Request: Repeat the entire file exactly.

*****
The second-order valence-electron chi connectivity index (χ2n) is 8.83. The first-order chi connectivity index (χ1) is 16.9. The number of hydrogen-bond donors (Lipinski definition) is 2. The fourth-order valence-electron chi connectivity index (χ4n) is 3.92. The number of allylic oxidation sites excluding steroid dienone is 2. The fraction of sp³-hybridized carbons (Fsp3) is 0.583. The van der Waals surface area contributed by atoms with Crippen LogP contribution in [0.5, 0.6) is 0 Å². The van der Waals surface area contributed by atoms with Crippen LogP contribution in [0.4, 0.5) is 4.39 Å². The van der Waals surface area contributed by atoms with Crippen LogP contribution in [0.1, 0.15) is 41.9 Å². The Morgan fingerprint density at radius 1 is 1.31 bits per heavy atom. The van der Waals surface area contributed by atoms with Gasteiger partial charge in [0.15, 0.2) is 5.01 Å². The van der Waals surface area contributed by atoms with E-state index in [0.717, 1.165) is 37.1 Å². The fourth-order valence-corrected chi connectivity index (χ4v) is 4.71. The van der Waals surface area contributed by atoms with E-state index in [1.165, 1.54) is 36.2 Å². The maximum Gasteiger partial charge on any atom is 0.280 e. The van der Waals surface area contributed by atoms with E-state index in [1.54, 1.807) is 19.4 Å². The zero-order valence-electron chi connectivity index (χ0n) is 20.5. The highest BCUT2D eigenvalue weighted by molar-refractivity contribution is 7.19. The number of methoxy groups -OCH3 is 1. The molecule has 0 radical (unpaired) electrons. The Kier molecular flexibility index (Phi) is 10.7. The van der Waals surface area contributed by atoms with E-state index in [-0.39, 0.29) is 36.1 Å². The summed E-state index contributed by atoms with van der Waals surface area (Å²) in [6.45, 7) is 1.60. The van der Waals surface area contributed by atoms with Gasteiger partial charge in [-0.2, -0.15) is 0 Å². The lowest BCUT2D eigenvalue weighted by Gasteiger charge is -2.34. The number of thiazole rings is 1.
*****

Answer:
The second-order valence-electron chi connectivity index (χ2n) is 8.83. The first-order chi connectivity index (χ1) is 16.9. The number of hydrogen-bond donors (Lipinski definition) is 2. The fourth-order valence-electron chi connectivity index (χ4n) is 3.92. The number of allylic oxidation sites excluding steroid dienone is 2. The fraction of sp³-hybridized carbons (Fsp3) is 0.583. The van der Waals surface area contributed by atoms with Crippen LogP contribution in [0.5, 0.6) is 0 Å². The van der Waals surface area contributed by atoms with Crippen LogP contribution in [0.4, 0.5) is 4.39 Å². The van der Waals surface area contributed by atoms with Crippen LogP contribution in [0.1, 0.15) is 41.9 Å². The Morgan fingerprint density at radius 1 is 1.31 bits per heavy atom. The van der Waals surface area contributed by atoms with Gasteiger partial charge in [0.15, 0.2) is 5.01 Å². The van der Waals surface area contributed by atoms with E-state index in [0.717, 1.165) is 37.1 Å². The fourth-order valence-corrected chi connectivity index (χ4v) is 4.71. The van der Waals surface area contributed by atoms with E-state index in [1.165, 1.54) is 36.2 Å². The maximum Gasteiger partial charge on any atom is 0.280 e. The van der Waals surface area contributed by atoms with E-state index in [1.54, 1.807) is 19.4 Å². The zero-order valence-electron chi connectivity index (χ0n) is 20.5. The highest BCUT2D eigenvalue weighted by molar-refractivity contribution is 7.19. The number of methoxy groups -OCH3 is 1. The molecule has 0 radical (unpaired) electrons. The Kier molecular flexibility index (Phi) is 10.7. The van der Waals surface area contributed by atoms with E-state index in [-0.39, 0.29) is 36.1 Å². The summed E-state index contributed by atoms with van der Waals surface area (Å²) in [6.45, 7) is 1.60. The van der Waals surface area contributed by atoms with Gasteiger partial charge in [-0.2, -0.15) is 0 Å². The lowest BCUT2D eigenvalue weighted by Gasteiger charge is -2.34. The number of thiazole rings is 1.